The beautiful purple hue appearing in paddocks everywhere might remind you of the picturesque lavender fields of Provence in France. However, this local version must not be mistaken for such.
Echium Plantagineum, commonly known as Paterson’s Curse, Riverina Bluebell or Purple Viper’s-Bugloss, is an invasive weed that is extremely harmful to livestock. Rumoured to have been named after the Paterson family of Cumberoona, NSW who planted it in their garden in the 1880s.
The weed’s poisoning symptoms range from loss of appetite, abdominal swelling, weight loss, diarrhea, constipation and sleepiness to death due to liver damage.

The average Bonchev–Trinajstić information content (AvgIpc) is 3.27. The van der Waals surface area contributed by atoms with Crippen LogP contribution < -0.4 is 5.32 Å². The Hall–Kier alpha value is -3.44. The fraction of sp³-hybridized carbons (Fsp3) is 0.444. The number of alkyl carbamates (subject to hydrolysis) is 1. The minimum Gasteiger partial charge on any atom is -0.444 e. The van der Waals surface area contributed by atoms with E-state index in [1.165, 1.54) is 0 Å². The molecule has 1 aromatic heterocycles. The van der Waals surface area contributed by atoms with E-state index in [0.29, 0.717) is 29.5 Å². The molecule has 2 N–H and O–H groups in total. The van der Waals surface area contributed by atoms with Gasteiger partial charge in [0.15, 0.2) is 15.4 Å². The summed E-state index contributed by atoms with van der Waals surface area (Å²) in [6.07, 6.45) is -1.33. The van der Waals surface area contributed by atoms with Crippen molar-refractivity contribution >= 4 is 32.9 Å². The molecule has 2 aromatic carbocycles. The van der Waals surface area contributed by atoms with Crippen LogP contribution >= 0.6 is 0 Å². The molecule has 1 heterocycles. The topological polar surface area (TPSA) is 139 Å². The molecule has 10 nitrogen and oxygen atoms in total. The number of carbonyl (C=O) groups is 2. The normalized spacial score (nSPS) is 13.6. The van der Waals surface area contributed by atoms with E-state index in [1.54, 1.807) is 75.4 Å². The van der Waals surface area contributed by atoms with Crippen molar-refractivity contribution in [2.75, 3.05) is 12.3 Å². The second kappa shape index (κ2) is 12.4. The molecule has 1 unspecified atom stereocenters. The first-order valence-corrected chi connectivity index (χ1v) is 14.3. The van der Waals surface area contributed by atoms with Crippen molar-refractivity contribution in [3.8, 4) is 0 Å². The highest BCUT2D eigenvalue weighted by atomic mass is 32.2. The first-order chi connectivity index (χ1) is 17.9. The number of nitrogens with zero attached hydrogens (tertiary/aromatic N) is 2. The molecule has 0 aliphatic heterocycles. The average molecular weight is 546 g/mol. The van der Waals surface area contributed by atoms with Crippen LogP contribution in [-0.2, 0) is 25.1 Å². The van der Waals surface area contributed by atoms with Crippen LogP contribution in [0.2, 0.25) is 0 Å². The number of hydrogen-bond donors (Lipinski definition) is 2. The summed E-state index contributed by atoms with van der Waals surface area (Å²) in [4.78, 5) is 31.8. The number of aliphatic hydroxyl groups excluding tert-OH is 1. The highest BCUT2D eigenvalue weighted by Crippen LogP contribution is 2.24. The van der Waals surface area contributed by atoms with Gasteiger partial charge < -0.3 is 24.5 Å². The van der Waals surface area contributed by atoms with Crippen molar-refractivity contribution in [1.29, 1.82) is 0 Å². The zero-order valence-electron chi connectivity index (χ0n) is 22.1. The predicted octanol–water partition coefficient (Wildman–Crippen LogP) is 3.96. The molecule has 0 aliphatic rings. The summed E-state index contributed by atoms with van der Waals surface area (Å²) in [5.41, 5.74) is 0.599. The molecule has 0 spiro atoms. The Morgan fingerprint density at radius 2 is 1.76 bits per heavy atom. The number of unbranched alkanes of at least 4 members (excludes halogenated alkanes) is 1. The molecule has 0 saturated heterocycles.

While livestock tend to ignore Paterson’s Curse, contaminated hay bales or feed is more often to blame for the consumption of this toxic weed. In 1988 and 1994, the CSIRO released moths, root weevils, flea beetles and two more types of beetles in South Australia which is said to have significantly contributed to the decline in the abundance of the weed. In human’s the plant can cause skin irritation, so give this smiling assassin a wide-berth when you come across it.
By Alexandria Irvine